Engage and stay engaged with key professors, administrators, bosses, clients and colleagues. They form the basis of a very influential network of next jobs, next clients, and next opportunities. This is where you begin to establish your A-list network. I’m not talking about the hundreds you have in your social media networks, I’m talking about those key people in your life who will go out of their way to help you be successful and not just press the button on Facebook or on Instagram. This is usually a small, but very influential group. One of my best job connections came from a chance meeting with a media rep who had been kept waiting for over an hour to see one of my colleagues. I felt sorry for him and a simple conversation turned into a connection that led not only to my next job, but the source for amazing client referrals.

Work hard to get those internships, preferably before junior year. Demonstrate that you have a “go-getter” attitude. The more you engage now, the more successful you’ll be later in life.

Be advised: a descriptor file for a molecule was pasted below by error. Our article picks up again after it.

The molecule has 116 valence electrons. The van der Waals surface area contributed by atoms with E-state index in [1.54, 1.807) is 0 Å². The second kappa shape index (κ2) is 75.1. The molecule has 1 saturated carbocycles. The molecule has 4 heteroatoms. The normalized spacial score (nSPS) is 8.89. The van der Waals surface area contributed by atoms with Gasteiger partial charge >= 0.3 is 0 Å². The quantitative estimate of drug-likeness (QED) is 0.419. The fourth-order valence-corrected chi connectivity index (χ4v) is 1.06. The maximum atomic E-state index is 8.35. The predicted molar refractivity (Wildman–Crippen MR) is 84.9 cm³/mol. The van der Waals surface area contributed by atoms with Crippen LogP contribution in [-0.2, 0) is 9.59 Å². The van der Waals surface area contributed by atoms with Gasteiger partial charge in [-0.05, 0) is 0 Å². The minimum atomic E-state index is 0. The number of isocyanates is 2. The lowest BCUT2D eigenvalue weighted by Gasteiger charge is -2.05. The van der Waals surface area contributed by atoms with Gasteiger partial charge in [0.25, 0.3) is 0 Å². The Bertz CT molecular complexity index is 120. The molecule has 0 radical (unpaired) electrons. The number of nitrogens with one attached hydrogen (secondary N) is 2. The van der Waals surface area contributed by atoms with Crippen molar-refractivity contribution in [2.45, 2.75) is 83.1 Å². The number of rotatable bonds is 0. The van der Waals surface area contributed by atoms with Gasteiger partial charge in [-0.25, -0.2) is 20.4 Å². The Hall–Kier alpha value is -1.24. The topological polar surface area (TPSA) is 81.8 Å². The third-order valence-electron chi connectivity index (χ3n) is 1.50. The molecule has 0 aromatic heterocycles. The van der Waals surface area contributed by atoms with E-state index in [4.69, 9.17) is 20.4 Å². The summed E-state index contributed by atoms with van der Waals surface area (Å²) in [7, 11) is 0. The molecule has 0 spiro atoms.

See more in this series:

AdPR Week alumna profile: Melina Baetti (ABJ ’07)

In honor of AdPR Week, we are profiling Grady College alumni who are using their Grady education in the creative industries they serve. They discuss their career paths and offer advice to current Grady students.

Melina Baetti, a 2007 public relations graduate, is a manager of brand and business communications at The Coca-Cola Company.

Grady College: What are some of your everyday duties?

Melina Baetti: My role on the Brand PR team, part of our larger External Affairs team in Coca-Cola North America Public Affairs & Communications, is to help tell and amplify the story of our brands through a variety of PR programs and initiatives. That comes to life in many different ways on a daily basis—some days I’m writing a press release and reviewing media/influencer lists to target for our next program launch, other days I’m responding to media calls about a particular brand-related issue, which means drafting a statement, getting internal alignment, and then sharing it with the journalist (as well as following up and tracking coverage). I work with a slew of different internal team members across our marketing/brand teams, content and social teams, legal department and many others. The work changes day-to-day, which keeps things interesting!